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After-school nanny - tax and NIC position(5 Posts)
We met an after-school nanny today to whom we would like to offer the job.
I wanted advice on the tax and NIC position. She'll be working 12-14 hours at £10/hour. My reading of the HMRC page is that because we will be paying her no more than £148 a week (i.e. 14 hours at £10/hour max) and this is her only job, we are not required to pay her tax and NI but do need to keep a record of the payments.
The link is here:
Do I have that right? Presumably, if her hours go up eg for evening babysitting/holiday work so that she earns over £148, then I need to register as an employer, operate PAYE etc. What if one week it's over, but the other weeks that month it's under?
Is there anything else that I need to be thinking about? Do I need to agree paid holiday entitlement, other than paying for bank holidays? It's a first for me.
As it is over £109 - the lower earnings limit for NICs, according to this you need to register as an employer.
If the payment is EVER over the PAYE limit then I think you then have to operate PAYE even when the amount drops back down again.
This is a question you could ask the New Employer Helpline Tel 0845 607 0143 or a nanny payroll company who is used to dealing with HMRC's rules.
Is the pay ever likely to go over the PAYE limit - why the variation between 12 and 14 hours, could you not fix the number of hours to be worked?
Do I need to agree paid holiday entitlement, other than paying for bank holidays?
Yes, all usual employment law things will apply, even if under tax law you do not need to do any income tax deductions. Tax law and Employment law are different things.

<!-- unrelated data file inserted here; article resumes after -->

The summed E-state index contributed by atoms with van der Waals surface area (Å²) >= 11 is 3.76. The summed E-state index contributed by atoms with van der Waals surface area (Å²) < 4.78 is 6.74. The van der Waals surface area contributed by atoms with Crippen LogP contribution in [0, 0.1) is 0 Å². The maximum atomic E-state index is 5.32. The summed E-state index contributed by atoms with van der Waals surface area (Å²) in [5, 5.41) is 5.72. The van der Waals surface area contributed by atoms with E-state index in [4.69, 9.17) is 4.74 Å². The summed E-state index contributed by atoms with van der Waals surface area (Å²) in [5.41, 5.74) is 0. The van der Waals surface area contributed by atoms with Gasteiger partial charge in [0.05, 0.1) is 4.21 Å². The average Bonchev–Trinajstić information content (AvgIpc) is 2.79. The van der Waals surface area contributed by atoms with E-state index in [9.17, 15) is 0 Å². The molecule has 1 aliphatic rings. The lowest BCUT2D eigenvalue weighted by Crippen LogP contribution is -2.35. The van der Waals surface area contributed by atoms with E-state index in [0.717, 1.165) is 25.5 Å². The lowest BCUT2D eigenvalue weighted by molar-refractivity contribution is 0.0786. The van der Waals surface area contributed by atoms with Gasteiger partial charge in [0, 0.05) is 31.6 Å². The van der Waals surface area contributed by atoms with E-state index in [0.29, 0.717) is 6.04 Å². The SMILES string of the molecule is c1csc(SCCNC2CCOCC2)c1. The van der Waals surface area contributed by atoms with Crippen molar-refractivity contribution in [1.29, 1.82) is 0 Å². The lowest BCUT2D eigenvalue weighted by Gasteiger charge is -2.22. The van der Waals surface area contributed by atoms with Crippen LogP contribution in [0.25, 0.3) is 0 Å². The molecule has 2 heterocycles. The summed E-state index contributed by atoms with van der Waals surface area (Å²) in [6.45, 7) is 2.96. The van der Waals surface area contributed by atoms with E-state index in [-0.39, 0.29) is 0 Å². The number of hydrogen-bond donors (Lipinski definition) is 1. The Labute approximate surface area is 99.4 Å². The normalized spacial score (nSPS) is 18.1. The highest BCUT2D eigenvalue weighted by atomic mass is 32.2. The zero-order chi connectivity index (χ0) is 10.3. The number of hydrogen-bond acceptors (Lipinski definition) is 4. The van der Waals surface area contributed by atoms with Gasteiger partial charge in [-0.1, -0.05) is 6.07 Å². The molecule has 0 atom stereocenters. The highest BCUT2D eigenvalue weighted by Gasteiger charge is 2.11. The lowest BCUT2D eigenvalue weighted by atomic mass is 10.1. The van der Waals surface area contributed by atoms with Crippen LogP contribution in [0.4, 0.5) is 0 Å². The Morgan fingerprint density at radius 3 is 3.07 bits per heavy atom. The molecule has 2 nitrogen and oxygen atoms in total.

They will need a written statement you may be able to adapt Example Nanny Contracts.
Paid holiday minimum is 5.6 weeks, so if they are doing 14 hours a week, it would be 14 x 5.6 = 78.4 hours as a minimum holiday entitlement.
Any bank holidays that fall on a working day you could insist are taken as part of their holiday entitlement. There is no right to time off on a bank holiday, you could have them work on a bank holiday if you needed them to do so.
Things will become more complicated if they are term-time only. Then you may need to use 12.07% of time worked to calculate the minimum holiday entitlement. See page 6 of ACAS: Holidays and Holiday Pay (PDF)
As you are paying over £109 I would suggest you talk to a nanny payroll company like PAYEforNannies to establish what you would need to be telling HMRC and how often. Try to get as much info from the payroll company as you can for free, then decide if you want to pay their annual fee for doing it for you.
Agree a GROSS salary figure not a take-home NET salary. If your employees tax situation ever changes, or there are changes to the tax thresholds (which happens yearly) then the situation may change and you may need to start deducting income tax and national insurance.
Looking at AccountingWeb: RTI Questions one response obtained from HRMC was "From the pay-day which the LEL is exceeded until the end of the tax year every payment made to every employee must be reported under RTI. This 'resets' from the next tax year."
So by paying over £109 you exceed the LEL, so if you have a PAYE scheme in operation you have to report the payment under RTI.
However, as you would not have a PAYE scheme if you go by what was in the page you linked to. However in PAYE BASICS (RTI) it says "As an employer you must operate PAYE on the payments made to your employees if their earnings reach the NICs Lower Earnings Limit (LEL)." It does not say about the PAYE threshold.
At the moment it seems to me that some pages on HMRC website contradict one another, so you really need to ask them.
I wonder if you would be paying under the NICs LEL yearly figure, currently £5,668 a year. That might be the case if your nanny is term-time only though it might be quite close. Something else to ask a payroll company or HMRC new employer helpline.
Thankyou Nannynick for this comprehensive and very helpful reply.
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